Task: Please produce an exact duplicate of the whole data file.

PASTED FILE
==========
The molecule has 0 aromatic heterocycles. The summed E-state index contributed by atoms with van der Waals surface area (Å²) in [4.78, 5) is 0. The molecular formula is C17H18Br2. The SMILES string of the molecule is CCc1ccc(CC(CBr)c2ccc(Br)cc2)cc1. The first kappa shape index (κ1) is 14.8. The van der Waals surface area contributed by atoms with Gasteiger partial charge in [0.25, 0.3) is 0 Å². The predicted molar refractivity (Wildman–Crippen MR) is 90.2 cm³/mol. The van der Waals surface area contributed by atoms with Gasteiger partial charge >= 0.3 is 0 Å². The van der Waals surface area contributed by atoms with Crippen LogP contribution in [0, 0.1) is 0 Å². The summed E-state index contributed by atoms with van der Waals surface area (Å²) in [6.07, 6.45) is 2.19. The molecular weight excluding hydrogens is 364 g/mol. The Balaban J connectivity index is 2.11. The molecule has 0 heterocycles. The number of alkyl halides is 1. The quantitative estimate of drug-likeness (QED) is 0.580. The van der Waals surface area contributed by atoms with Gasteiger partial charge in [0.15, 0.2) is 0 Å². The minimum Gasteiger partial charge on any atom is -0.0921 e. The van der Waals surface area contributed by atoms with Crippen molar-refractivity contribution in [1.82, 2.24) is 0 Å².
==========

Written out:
The molecule has 0 aromatic heterocycles. The summed E-state index contributed by atoms with van der Waals surface area (Å²) in [4.78, 5) is 0. The molecular formula is C17H18Br2. The SMILES string of the molecule is CCc1ccc(CC(CBr)c2ccc(Br)cc2)cc1. The first kappa shape index (κ1) is 14.8. The van der Waals surface area contributed by atoms with Gasteiger partial charge in [0.25, 0.3) is 0 Å². The predicted molar refractivity (Wildman–Crippen MR) is 90.2 cm³/mol. The van der Waals surface area contributed by atoms with Gasteiger partial charge >= 0.3 is 0 Å². The van der Waals surface area contributed by atoms with Crippen LogP contribution in [0, 0.1) is 0 Å². The summed E-state index contributed by atoms with van der Waals surface area (Å²) in [6.07, 6.45) is 2.19. The molecular weight excluding hydrogens is 364 g/mol. The Balaban J connectivity index is 2.11. The molecule has 0 heterocycles. The number of alkyl halides is 1. The quantitative estimate of drug-likeness (QED) is 0.580. The van der Waals surface area contributed by atoms with Gasteiger partial charge in [0.15, 0.2) is 0 Å². The minimum Gasteiger partial charge on any atom is -0.0921 e. The van der Waals surface area contributed by atoms with Crippen molar-refractivity contribution in [1.82, 2.24) is 0 Å².